With these seven themes assembled, Shore was prepared to start into the 105 minutes of score that Hugo would eventually require – an unusual amount for a Scorsese project.
Doug Adams: There’s a real depth to the writing in this score. At times it feels like it’s a smaller ensemble folded into a larger ensemble. It’s such a beautiful way to do it because it puts you in the mindset of three-dimensional imagery. You think of things in proximity to the listener. Intimate things are close-up, larger-scale things are broader.
Howard Shore: That was one of the things I wanted to do very early on. I had not previously worked on 3D films, but I wanted to make sure I had a lot of depth to the sound of the recording, so I used a pretty big orchestra: triple winds, brass in threes, 60 strings, and percussion.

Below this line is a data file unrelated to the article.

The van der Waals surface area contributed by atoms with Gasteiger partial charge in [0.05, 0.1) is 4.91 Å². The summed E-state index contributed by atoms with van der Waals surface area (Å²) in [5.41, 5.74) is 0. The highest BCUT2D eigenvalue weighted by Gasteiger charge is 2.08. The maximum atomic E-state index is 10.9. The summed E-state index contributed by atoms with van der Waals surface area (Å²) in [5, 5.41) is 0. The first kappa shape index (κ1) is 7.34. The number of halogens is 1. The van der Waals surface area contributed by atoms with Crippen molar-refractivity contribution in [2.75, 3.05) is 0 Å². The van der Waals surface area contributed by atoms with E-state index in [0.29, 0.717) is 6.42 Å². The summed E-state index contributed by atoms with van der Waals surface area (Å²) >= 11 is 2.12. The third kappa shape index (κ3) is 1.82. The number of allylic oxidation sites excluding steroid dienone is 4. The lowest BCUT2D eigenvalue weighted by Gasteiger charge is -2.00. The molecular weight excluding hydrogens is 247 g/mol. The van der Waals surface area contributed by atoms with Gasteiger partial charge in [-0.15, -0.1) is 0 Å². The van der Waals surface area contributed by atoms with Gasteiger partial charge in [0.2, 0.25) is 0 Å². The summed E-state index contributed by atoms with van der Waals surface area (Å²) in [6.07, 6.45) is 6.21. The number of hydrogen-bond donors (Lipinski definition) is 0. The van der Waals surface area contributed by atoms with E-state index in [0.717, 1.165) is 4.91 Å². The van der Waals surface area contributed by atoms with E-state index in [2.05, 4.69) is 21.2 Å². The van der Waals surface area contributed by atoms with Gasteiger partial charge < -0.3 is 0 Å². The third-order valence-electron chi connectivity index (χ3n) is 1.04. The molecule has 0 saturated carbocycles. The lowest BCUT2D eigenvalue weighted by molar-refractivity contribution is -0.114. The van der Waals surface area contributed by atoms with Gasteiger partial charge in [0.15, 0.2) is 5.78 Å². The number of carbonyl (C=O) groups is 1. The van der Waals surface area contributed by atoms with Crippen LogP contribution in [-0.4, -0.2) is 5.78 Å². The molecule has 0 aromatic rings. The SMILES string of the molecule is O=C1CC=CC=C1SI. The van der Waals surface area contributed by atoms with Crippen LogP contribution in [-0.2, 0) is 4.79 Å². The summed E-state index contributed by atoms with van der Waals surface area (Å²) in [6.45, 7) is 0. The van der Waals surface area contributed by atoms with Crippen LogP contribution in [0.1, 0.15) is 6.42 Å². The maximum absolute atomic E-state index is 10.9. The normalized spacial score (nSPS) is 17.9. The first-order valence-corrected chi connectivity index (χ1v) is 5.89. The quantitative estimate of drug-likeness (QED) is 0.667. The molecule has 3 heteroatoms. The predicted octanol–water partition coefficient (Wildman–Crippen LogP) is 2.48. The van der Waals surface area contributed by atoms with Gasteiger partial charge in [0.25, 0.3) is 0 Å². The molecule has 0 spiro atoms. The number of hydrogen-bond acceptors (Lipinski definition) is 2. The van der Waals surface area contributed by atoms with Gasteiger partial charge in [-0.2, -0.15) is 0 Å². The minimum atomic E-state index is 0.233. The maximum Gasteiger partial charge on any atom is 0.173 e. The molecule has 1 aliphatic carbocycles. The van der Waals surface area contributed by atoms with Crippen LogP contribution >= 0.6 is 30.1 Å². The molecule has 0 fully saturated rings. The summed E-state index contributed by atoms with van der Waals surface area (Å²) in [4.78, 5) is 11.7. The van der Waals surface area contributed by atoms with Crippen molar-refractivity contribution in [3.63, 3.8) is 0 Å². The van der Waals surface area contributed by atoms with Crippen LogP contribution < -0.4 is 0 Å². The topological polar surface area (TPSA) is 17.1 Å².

The orchestra was about 88 total, and then I used a second smaller group, which became its own little band in the middle. It was the sextet: the ondes Martenot, musette, gypsy guitar, piano, bass, and drums. We used an old 30s drum-kit.
DA: That’s great. All the old woodblocks and that …
HS: Right, there’s woodblock, and old cymbals, and snare drum.
I also used a variety of pianos. The tack piano is actually Mrs. Mills’ piano. It’s a very famous piano that McCartney used on “Lady Madonna.” They’ve had it in Abbey Road’s Studio Two for years, so they rolled that out. I used that quite a lot. It’s a beautiful old Steinway. It has a good tuning, but it’s got that ‘tack’ sound. I don’t think they’ve done much to it; it’s just an old beat-up piano!